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Congress and the Politics of Climate Change

  • Gary Bryner
Chapter

Abstract

The policy of United States government toward climate change poses a puzzling paradox. U.S.-funded research has played a major role in identifying the threat of climate change and in developing climate models, and American scientists have been among the leading voices in drawing attention to the challenges it poses to the global community. Vice President Al Gore, who enjoyed unprecedented power and influence for a vice president in the Clinton administration, focused on climate change in his 1992 book, Earth in the Balance, calling it the most important environmental problem we face. But U.S. policy commitments to addressing the threat of climate change have been quite weak. The United States will fall far short of its goal of reducing greenhouse gas (GHG) emissions by the year 2000 to 1990 levels, as agreed to in the 1992 Framework Convention on Climate Change (FCCC), and it led the opposition, until recently, to binding commitments for reducing emissions. Even though the Clinton administration agreed to a seven percent reduction in greenhouse gas emissions by 2012 in the Kyoto Protocol, there has been great opposition to binding emission reductions in Congress.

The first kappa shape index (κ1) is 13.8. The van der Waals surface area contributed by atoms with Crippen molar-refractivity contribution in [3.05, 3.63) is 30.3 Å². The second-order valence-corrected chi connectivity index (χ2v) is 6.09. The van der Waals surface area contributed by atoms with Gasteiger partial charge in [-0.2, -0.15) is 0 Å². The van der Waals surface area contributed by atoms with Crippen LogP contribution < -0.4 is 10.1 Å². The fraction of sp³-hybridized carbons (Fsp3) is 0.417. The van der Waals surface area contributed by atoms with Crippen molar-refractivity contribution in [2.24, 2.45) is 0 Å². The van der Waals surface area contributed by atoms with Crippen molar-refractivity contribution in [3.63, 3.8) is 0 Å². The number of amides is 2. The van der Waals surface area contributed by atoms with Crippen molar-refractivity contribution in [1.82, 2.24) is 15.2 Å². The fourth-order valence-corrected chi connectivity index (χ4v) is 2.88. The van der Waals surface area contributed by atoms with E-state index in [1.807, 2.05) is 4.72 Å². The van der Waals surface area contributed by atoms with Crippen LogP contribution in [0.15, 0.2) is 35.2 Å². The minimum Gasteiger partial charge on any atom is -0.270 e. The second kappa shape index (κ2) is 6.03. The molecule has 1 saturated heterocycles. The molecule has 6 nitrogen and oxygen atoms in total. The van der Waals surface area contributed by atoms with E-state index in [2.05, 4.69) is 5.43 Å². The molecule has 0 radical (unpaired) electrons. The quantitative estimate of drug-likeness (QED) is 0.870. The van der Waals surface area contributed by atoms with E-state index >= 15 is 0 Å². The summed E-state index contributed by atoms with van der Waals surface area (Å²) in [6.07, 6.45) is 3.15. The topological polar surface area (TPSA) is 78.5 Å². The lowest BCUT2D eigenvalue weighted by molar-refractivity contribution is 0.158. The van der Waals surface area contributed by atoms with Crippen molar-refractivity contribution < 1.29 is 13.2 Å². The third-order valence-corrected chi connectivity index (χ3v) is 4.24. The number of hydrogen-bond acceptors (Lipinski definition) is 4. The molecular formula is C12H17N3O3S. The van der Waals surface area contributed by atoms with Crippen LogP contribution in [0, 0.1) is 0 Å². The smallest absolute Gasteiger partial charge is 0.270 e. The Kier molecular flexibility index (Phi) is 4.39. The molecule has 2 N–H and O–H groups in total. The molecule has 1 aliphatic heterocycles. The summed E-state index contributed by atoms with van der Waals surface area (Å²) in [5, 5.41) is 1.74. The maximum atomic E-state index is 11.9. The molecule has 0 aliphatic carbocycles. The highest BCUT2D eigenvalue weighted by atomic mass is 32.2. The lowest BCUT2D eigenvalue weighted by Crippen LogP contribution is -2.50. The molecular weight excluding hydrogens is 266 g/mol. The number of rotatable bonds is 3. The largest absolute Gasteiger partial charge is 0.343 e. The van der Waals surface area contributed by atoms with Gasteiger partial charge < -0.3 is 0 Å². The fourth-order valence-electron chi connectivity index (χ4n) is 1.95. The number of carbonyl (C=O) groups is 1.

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Notes

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© Paul G. Harris 2000

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  • Gary Bryner

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